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Love's Labour's Lost

Love's Labour's Lost

  

by William Shakespeare

Love's Labour's Lost Introduction

In A Nutshell



Question: What do Love's Labour's Lost and The Shining have in common?

Nope, we're not being snide. We're not being funny. We're actually asking you what a Shakespearean pun-addled witfest and the movie that made "Redrum" the scariest word in the English language have in common.

And we're supplying two real answers: 1) they both have the thesis statement that "all work and no play makes Jack a dull boy" and b) they're the product of great minds left to run loose and do what they like to do best.

Stanley Kubrick was a big dog in the cinematic word when he directed The Shining. Rumor had it he was also kind of bored. So he let loose with a movie that is essentially a scrapbook of allusions and visual puns. (If you want to learn more about this, as well as hear some awesome conspiracy theories, check out the film Room 237.)

Shakespeare was a big dog in the Elizabethan playwright world when he penned Love's Labor's Lost. And he let loose with a play that is a dizzying wordplay carnival with more quips and asides and allusions than you would find in an average season of Last Week Tonight.

William Shakespeare probably wrote his comedy around 1594, in the same era as Romeo and Juliet and A Midsummer Night's Dream. It shares a number of themes with those plays: love, marriage, friendship, nature, the impact of death, plays-within-plays, the intermingling of the nobility with the peasantry.

But rather than drawing from history, literature, or mythology, as he did for many of his other plays, Shakespeare invented the plot for Love's Labour's Lost. This bad boy is all Bard. In fact, this play is most likely the only play Shakespeare ever wrote whose story is completely original. (No judgement, Billy S.)

So what is the one plot William Shakespeare cooked up? Well, in Love's Labour's Lost, four young noblemen of Navarre take a vow to study for three years, and not to see women. And, what do you know? Four beautiful French women show up at their door.

Love's Labour's Lost explores the grand spectrum that divides scholarly learning (i.e., learning about life by keeping your nose in a book) and pure instinct (i.e., enjoying life by eating, drinking, flirting, and connecting with the world around you). Once the young scholars set eyes on the ladies of France, they stagger in the open space between reason and instinct, books and common sense, man and woman.

But this play isn't known for being a meditation on the difference between book-learnin' and life-learnin'. It's known for its explosion of wordplay. And we're talking pyrotechnics. In some ways, the words that characters use in this play are more important than what they are actually trying to say. Shakespeare was having a lot of fun when he wrote this play—he was freed by his his own devices (and probably his success) to do what he liked best: screw around with language. Puns, rhymes, and allusions are exploding across this script like firecrackers on the 4th of July.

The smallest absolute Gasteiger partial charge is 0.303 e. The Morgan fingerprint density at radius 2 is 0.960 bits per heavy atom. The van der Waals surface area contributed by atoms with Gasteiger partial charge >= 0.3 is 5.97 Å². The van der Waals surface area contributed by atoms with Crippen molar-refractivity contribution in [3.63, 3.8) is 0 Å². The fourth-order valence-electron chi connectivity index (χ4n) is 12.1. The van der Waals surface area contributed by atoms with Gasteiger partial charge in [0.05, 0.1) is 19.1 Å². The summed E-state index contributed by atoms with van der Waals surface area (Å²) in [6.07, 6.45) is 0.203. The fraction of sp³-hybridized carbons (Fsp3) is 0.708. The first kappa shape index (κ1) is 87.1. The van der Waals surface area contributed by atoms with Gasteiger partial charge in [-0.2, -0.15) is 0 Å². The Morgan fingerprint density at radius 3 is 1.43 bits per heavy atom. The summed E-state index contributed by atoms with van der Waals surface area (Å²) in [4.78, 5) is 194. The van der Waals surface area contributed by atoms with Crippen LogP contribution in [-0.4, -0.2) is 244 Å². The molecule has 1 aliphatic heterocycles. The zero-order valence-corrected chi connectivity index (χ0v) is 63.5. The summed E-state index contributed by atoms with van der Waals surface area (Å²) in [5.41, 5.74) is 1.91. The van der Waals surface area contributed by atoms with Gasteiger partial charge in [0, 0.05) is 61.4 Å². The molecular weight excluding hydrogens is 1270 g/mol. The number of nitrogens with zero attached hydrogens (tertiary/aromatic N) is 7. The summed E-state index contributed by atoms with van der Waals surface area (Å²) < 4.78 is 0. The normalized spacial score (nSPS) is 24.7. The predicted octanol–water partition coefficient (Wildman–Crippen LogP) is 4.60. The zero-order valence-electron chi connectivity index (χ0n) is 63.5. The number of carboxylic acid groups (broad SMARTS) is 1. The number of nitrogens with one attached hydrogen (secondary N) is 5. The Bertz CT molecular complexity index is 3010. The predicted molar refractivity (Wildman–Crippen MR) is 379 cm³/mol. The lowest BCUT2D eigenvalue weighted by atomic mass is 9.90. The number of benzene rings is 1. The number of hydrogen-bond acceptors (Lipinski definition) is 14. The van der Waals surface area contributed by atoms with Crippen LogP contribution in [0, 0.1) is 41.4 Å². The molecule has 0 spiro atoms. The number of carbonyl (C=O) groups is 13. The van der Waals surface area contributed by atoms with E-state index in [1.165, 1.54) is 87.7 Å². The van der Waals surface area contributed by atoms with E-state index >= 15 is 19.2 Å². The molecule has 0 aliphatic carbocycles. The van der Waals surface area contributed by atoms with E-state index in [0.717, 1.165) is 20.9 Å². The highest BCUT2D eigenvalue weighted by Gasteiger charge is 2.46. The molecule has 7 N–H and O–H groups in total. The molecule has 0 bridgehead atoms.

But this same word-loving quality made Love's Labour's Lost unpopular (and almost unperformed) from the mid 17th to the early 20th centuries. When, in the 1920s, directors discovered new approaches to the language and emphasized the style instead of obscuring it, the play surged again in popularity, and has never looked back.

 

Why Should I Care?

All work and no play makes Jack a dull boy
All work and no play makes Jack a dull boy
All work and no play makes Jack a dull boy
All work and no play makes Jack a dull boy
All work and no play makes Jack a dull boy
All work

Oh! Sorry about that. You interrupted our, uh, writing. Yeah, that's it. You see, we were just contemplating a very important lesson that we had picked up from reading Love's Labour's Lost.  Check it out:

Fun is an important part of life. You might know someone—in fact, you might be someone—who is all about work. Whether it's training to be the next greatest freestyle pole jumper or practicing to be the #1 accordion player in your school band, you might be 100% dedicated to your goal, putting everything you have into it.

And yet, this play is a helpful reminder that balance is important in life.

Sure, it's good to be dedicated. It's good to work hard. But too much of a good thing is, well, a very bad thing. Just as you can goof-off too much, you can overdo it with work, or exercise, or even (as in this play) studying. Reading this play is a helpful reminder of that important fact. 

So the next time you're invited to go out dancing on a school night, or have to decide between going to the lake or cramming for an exam, or are tempted to binge-watch Netflix with your friends instead of sprucing up your resume... go with the chiller option. It's what the Bard would have wanted.

But there's one caveat—you should read Love Labour's Lost first. It's (also) what the Bard would have wanted.

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